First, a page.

This is something I scribbled in my planner the week of April 26th, walking around campus for one of the last times.
I love this campus. When I walk around in the shadows of these red brick buildings and the shade of the aging oak trees, I am filled with a feeling unlike any other I’ve experienced. With every step I take, I feel it–a strong sense of purpose and direction (or at least, a sense that I am uncovering it), and the insatiable desire to learn as much as I possibly can. I walk around acutely aware that every person I pass has something they could teach me. This wasn’t true of me when I first arrived. Of all the lessons I’ve learned here, that is the most important.
And as I graduate and reflect on my four years here, I am amazed at how I have changed. I have found that sense of purpose and direction for my life but ironically, it was very little to do with major, career, arts, science, or diploma. It has everything to do with Jesus.
Within the four walls of my classroom, I learned about constructivism and Vygotsky, guided reading and inquiry, authentic assessment and least-restrictive environment. No doubt, these things will make me the effective, engaging elementary school teacher I want to be.
But on my FAB trip, I learned that it is possible, worthwhile, and empowering to work and live life with incredibly diverse people. The dozen-or-so people on my team were different in EVERY possible way I can think of. And in less than one week, I learned how incredible they each are and how quickly real relationships can be formed. I learned how each “difference” meant they had something to teach me. There is a special place in my heart for each and every one of them. Not to mention, I learned more about educational inequality than I have learned in any of my university courses.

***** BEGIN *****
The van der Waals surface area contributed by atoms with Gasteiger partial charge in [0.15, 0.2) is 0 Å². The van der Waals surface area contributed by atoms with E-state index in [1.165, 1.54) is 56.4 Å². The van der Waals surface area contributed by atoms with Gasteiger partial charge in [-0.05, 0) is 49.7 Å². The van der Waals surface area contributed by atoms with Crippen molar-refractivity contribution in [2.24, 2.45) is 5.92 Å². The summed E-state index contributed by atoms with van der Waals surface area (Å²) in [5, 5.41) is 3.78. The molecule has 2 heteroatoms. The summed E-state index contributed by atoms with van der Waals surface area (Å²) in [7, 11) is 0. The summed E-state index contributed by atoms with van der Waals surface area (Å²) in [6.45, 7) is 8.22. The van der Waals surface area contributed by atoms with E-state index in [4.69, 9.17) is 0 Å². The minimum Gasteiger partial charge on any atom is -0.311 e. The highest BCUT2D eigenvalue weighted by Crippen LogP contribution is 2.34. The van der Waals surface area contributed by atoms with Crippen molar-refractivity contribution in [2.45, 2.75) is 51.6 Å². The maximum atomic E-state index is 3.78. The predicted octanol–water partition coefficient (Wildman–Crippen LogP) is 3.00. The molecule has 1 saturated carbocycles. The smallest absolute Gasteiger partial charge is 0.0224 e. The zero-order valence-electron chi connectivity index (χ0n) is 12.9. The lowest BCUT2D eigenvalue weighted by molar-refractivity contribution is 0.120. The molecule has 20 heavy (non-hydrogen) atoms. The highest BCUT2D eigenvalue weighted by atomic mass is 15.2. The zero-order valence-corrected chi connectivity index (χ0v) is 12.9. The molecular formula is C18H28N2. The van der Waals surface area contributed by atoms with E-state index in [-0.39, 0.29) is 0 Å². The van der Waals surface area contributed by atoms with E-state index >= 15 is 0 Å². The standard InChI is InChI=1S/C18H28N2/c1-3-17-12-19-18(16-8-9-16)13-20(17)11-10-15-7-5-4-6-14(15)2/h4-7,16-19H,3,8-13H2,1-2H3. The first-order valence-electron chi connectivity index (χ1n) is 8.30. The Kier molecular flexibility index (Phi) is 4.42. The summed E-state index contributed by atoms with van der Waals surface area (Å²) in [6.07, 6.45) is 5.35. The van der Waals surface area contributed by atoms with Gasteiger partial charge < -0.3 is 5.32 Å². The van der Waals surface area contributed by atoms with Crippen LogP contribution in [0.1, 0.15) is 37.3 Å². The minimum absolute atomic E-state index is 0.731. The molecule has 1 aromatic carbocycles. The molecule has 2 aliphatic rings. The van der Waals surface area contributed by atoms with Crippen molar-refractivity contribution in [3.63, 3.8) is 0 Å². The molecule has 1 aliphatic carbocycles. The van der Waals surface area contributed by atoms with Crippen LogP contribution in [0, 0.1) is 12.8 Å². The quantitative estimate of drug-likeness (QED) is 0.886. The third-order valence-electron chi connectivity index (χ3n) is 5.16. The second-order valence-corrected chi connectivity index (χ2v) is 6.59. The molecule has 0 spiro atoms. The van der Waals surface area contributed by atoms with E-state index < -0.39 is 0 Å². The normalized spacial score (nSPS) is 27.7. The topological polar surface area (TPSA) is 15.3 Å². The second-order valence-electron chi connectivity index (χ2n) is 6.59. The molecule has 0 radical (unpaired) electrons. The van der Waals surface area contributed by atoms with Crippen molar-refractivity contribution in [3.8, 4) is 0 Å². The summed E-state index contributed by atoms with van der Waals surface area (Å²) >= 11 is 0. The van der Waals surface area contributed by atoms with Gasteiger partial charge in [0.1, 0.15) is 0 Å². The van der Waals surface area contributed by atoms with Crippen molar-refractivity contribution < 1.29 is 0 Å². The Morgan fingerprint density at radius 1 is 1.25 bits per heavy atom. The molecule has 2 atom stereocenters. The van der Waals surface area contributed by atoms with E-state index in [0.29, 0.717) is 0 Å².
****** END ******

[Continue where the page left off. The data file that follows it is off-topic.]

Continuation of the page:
As part of the Women’s Leadership Council, I learned that as an individual woman, I am strong. I learned that as part of a team of women, we are a force to be reckoned with. I learned that women, despite different political views or cultural background, have many of the same concerns and desires. I learned how to work really hard to bring something to fruition.
From Florida football, I learned that there can be a strong sense of family and community among 90,000 strangers. I learned the power of cheering someone on and the encouragement of friends (or strangers). I learned that there are few things quite as thrilling as a Saturday in the SEC. From Tim Tebow, I learned to never hesitate to say, “I believe in Jesus,” no matter how many people are listening.
From Campus Crusade for Christ, I learned that of all the things I will accomplish in life, Jesus is the only thing that matters. I learned that telling people about Jesus is my highest calling (and one I often ignore or fall short of). I learned that worship is a powerful thing.
From my community group, I learned what it means to love unconditionally, to love like Jesus. I learned what it means to be honest. I learned what it means to serve. I learned what true friendship looks like, and that I can not live my life outside of authentic community. I discovered what I want my life to look like. (But that’s a topic from another time.)
They say the Gator Nation is everywhere. I hope that’s true. Because I can’t forget these lessons. I can’t move on from them as I move on from UF. They’re part of who I am now. I’m a Gator.